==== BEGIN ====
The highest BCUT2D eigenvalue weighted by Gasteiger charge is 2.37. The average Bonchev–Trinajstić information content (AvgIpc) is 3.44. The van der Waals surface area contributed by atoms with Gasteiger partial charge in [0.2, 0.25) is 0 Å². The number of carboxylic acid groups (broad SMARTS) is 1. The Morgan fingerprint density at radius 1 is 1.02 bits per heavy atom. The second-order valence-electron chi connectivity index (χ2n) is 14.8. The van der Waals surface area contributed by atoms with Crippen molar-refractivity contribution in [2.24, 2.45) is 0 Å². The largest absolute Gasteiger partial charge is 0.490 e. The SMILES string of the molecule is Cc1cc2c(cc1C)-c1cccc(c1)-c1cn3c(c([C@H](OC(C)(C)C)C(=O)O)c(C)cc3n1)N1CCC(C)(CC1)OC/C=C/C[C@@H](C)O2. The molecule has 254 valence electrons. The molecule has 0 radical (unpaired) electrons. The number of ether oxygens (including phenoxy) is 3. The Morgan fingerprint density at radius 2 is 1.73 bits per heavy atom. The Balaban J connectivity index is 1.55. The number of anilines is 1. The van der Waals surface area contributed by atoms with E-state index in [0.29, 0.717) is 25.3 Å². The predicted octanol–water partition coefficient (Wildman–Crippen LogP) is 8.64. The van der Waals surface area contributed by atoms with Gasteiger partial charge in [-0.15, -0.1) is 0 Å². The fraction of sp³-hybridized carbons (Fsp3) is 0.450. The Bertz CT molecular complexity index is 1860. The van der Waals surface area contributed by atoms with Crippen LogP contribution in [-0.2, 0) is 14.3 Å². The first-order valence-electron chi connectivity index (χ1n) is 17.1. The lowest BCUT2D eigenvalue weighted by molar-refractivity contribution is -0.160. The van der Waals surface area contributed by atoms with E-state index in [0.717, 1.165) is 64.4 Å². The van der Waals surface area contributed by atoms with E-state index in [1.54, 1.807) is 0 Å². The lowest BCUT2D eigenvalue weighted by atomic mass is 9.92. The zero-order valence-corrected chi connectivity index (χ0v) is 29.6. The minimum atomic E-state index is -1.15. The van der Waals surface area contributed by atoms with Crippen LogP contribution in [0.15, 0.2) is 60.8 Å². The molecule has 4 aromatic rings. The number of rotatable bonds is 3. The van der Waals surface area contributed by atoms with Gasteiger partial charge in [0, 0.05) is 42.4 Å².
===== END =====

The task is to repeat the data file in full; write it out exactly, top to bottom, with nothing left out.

The highest BCUT2D eigenvalue weighted by Gasteiger charge is 2.37. The average Bonchev–Trinajstić information content (AvgIpc) is 3.44. The van der Waals surface area contributed by atoms with Gasteiger partial charge in [0.2, 0.25) is 0 Å². The number of carboxylic acid groups (broad SMARTS) is 1. The Morgan fingerprint density at radius 1 is 1.02 bits per heavy atom. The second-order valence-electron chi connectivity index (χ2n) is 14.8. The van der Waals surface area contributed by atoms with Crippen molar-refractivity contribution in [2.24, 2.45) is 0 Å². The largest absolute Gasteiger partial charge is 0.490 e. The SMILES string of the molecule is Cc1cc2c(cc1C)-c1cccc(c1)-c1cn3c(c([C@H](OC(C)(C)C)C(=O)O)c(C)cc3n1)N1CCC(C)(CC1)OC/C=C/C[C@@H](C)O2. The molecule has 254 valence electrons. The molecule has 0 radical (unpaired) electrons. The number of ether oxygens (including phenoxy) is 3. The Morgan fingerprint density at radius 2 is 1.73 bits per heavy atom. The Balaban J connectivity index is 1.55. The number of anilines is 1. The van der Waals surface area contributed by atoms with E-state index in [0.29, 0.717) is 25.3 Å². The predicted octanol–water partition coefficient (Wildman–Crippen LogP) is 8.64. The van der Waals surface area contributed by atoms with Gasteiger partial charge in [-0.15, -0.1) is 0 Å². The fraction of sp³-hybridized carbons (Fsp3) is 0.450. The Bertz CT molecular complexity index is 1860. The van der Waals surface area contributed by atoms with Crippen LogP contribution in [-0.2, 0) is 14.3 Å². The first-order valence-electron chi connectivity index (χ1n) is 17.1. The lowest BCUT2D eigenvalue weighted by molar-refractivity contribution is -0.160. The van der Waals surface area contributed by atoms with E-state index in [0.717, 1.165) is 64.4 Å². The van der Waals surface area contributed by atoms with E-state index in [1.54, 1.807) is 0 Å². The lowest BCUT2D eigenvalue weighted by atomic mass is 9.92. The zero-order valence-corrected chi connectivity index (χ0v) is 29.6. The minimum atomic E-state index is -1.15. The van der Waals surface area contributed by atoms with Crippen LogP contribution in [0.15, 0.2) is 60.8 Å². The molecule has 4 aromatic rings. The number of rotatable bonds is 3. The van der Waals surface area contributed by atoms with Gasteiger partial charge in [0, 0.05) is 42.4 Å².